Butterfly

Craving murdering oneself is excruciating. Pondering until the sun comes up, planning the right moment and place, crying while harming oneself. It’s a disease, a repugnant virus I’ve been ashamed of for as long as I can remember.

Weakness is the quickest and the most undemanding path. Showing to be strong, bulletproof, requires an imparalleled effort. I cannot give up, that’s my true ending.

Wanting to murder oneself is still murdering oneself. Of course, besides my several flaws, I’ve got plenty of good qualities and I’m talentous. I can feel the Revolution flowing within me, I’m aware of my value and this rarely comes off my mind. I’ve got boundless plans and I find amusement in shaping my future, just as if then I’m not going to change my mind or as if life will follow my instructions.

When I carved my body, when I saw bruises on my legs, when my tears ran down ’til my breasts, a part of me was to die.

I’ll never get over my grief, it’s a part of who I am.

I’m alone. I’m alone with myself and that’s horrific. I think of shocking thoughts, I imagine ridiculous pictures. They’re scandalous and I’m freezed and I think: have I really just given birth to this abomination?

My scream for help is quiet, it’s a monitored cry which I believe I can always sigh out.

The so-called ‘psychotically depressed’ person who tries to kill herself doesn’t do so out of quote ‘hopelessness’ or any abstract conviction that life’s assets and debits do not square. And surely not because death seems suddenly appealing. The person in whom Its invisible agony reaches a certain unendurable level will kill herself the same way a trapped person will eventually jump from the window of a burning high-rise. Make no mistake about people who leap from burning windows. Their terror of falling from a great height is still just as great as it would be for you or me standing speculatively at the same window just checking out the view; i.e. the fear of falling remains a constant. The variable here is the other terror, the fire’s flames: when the flames get close enough, falling to death becomes the slightly less terrible of two terrors. It’s not desiring the fall; it’s terror of the flames. And yet nobody down on the sidewalk, looking up and yelling ‘Don’t!’ and ‘Hang on!’, can understand the jump. Not really. You’d have to have personally been trapped and felt flames to really understand a terror way beyond falling.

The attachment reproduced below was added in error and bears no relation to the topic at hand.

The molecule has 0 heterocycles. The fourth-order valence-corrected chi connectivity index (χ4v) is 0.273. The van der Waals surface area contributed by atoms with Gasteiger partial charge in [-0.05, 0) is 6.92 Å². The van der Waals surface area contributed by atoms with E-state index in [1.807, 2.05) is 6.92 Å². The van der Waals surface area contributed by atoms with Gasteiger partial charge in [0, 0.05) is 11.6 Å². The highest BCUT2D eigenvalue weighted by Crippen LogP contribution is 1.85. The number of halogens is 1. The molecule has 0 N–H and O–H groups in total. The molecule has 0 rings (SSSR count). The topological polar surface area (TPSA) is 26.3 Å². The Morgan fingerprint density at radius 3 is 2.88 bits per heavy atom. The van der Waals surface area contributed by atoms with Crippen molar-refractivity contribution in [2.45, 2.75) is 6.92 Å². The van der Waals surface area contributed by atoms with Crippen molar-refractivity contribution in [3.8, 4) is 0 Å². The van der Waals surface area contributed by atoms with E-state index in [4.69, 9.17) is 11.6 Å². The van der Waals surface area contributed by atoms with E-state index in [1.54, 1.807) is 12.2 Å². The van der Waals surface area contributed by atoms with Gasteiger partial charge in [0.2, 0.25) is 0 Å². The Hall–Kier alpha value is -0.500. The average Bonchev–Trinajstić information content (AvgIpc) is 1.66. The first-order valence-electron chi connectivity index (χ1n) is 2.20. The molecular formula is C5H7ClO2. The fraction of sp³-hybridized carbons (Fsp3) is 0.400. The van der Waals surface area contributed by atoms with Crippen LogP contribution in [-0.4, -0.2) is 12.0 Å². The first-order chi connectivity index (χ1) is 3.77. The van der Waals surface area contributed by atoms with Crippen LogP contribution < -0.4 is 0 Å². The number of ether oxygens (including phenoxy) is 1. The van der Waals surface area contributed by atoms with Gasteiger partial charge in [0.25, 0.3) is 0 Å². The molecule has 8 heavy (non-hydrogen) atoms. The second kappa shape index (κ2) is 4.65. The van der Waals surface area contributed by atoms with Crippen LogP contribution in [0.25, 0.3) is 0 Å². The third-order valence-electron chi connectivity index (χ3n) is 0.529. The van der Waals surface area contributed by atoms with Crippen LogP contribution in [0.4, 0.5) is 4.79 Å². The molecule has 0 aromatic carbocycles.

– David Foster Wallace

I’ve never felt so alive.

@layalke 🐍

Advertisements

Woman in the Sun

A Sun ray woke up Eloise. She frowned and turned her face the other way, under her pillow. She knew he had left, she felt his void next to her, but didn’t dare open her eyes. She didn’t want to find that out, she didn’t want it to be true.

Eloise had always been like that: instead of facing her problems, she preferred to stop caring about them and just pretend they didn’t even exist in the first place. That wasn’t really a problem, but surely she would rather like to be in a different situation.

The Sun out of her window kept kissing her cheeks, persistent and unwavering. Eloise couldn’t do anything but grumble and eventually stand up. 

Once on her feet, she finally faced the open window and the light that came from there. Hypnotically, she smiled and, step by step, got closer to it.

What she saw, why she suddenly smiled and what at… well, we shall never know. Our view stops right here; the camera that’s been recording the whole time won’t move anymore. We are left with the view of her unmade bed, that sunshine ray which cuts the room in a half and, supposedly, takes away Eloise. But actually, we don’t know what happened next and we never will. Eloise, that as beautiful as inconsciously fearful and fragile girl; Eloise, her golden hair and her olive skin which seemed to reject those kisses, wherever they were from; Eloise, that once in her lifetime, had perhaps learnt to face her problems.

@layalke 🐍